The following Owner-Managed Businesses guidance note Produced by Tolley provides comprehensive and up to date tax information covering:
The patent box legislation states that a company may elect that any relevant IP profits of a trade for accounting periods during which it is a qualifying company are chargeable at a lower rate of corporation tax (currently an effective rate of 10%). See the Patent box ― overview guidance note. In certain circumstances it is possible that the result of the calculations performed in arriving at the relevant IP profits will be negative. This figure is known as a relevant IP loss.
A company which has an IP loss is unlikely to elect into the patent box regime until it is in a profitable position. This is because the losses can only be relieved in a certain way (see below), which is more restrictive than other types of losses, such as trading losses. For example, a standalone company will only be able to relieve the patent box losses against patent box profits, thereby obtaining relief for the losses at a reduced rate of corporation tax, rather than at the main rate.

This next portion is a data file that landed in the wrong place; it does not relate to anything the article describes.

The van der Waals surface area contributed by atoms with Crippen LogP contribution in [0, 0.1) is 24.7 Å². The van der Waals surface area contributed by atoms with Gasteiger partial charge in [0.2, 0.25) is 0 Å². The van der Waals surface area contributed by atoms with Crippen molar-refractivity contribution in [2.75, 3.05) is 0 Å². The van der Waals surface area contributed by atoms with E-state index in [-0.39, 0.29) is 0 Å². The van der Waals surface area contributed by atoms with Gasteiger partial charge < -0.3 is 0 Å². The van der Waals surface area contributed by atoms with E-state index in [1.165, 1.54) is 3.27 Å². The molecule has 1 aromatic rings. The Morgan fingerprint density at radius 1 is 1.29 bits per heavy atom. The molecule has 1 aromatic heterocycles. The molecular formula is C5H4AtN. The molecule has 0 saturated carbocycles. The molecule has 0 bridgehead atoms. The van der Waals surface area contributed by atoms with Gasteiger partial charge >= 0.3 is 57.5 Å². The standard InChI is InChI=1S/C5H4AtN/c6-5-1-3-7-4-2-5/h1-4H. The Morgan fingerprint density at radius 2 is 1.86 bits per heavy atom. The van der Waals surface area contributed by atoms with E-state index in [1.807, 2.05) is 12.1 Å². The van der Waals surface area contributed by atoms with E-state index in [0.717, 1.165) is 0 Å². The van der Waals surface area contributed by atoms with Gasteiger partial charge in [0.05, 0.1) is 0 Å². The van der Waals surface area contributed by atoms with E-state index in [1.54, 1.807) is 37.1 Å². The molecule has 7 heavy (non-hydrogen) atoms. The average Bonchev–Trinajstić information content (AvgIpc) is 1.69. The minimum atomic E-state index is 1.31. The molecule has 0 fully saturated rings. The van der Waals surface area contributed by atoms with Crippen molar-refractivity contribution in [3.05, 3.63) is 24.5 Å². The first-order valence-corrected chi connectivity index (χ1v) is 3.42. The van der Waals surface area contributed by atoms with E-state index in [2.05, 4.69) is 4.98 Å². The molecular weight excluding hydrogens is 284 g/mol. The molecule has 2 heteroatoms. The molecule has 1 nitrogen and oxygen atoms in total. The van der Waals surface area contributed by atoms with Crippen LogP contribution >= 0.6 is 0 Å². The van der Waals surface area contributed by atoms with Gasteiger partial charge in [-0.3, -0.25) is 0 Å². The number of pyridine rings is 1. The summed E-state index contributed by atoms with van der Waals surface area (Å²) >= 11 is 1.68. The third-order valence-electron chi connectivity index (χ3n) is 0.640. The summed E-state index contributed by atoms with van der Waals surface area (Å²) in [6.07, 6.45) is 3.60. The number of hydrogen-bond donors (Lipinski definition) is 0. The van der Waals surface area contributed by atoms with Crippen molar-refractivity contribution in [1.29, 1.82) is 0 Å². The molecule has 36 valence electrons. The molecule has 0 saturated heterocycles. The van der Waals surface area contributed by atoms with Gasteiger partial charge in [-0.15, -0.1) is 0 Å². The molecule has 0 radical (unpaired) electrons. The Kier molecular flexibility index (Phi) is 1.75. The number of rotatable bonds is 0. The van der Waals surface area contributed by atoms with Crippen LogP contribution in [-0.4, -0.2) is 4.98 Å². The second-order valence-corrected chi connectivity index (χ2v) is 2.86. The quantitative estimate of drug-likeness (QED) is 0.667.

However, a co
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This note offers guidance in respect of the administration of company tax returns. If a company or organisation is subject to corporation tax they will have to complete and file a company tax return for each accounting period. A company or organisation must, in the main, file a return even if they
From 6 April 2015, an individual can elect to transfer 10% of the personal allowance (£1,250 in 2020/21 and 2019/20) to the spouse or civil partner where neither party is a higher rate or additional rate taxpayer. The legislation calls this the ‘transferable tax allowance’ but the GOV.UK website
The rent-a-room scheme was introduced in the early 1990s to encourage homeowners to take in lodgers.Fundamentally, the rent-a-room scheme is a relief which means that the rent received by an individual from a lodger (up to a prescribed limit) can be exempt from income tax. If the gross rents are
Why is this important?Tax-free amountEach individual, whether or not they are resident in the UK, is entitled to an annual exempt amount when calculating the taxable amount of their chargeable gains for the tax year (although see the exceptions below). The annual exempt amount is also known as the
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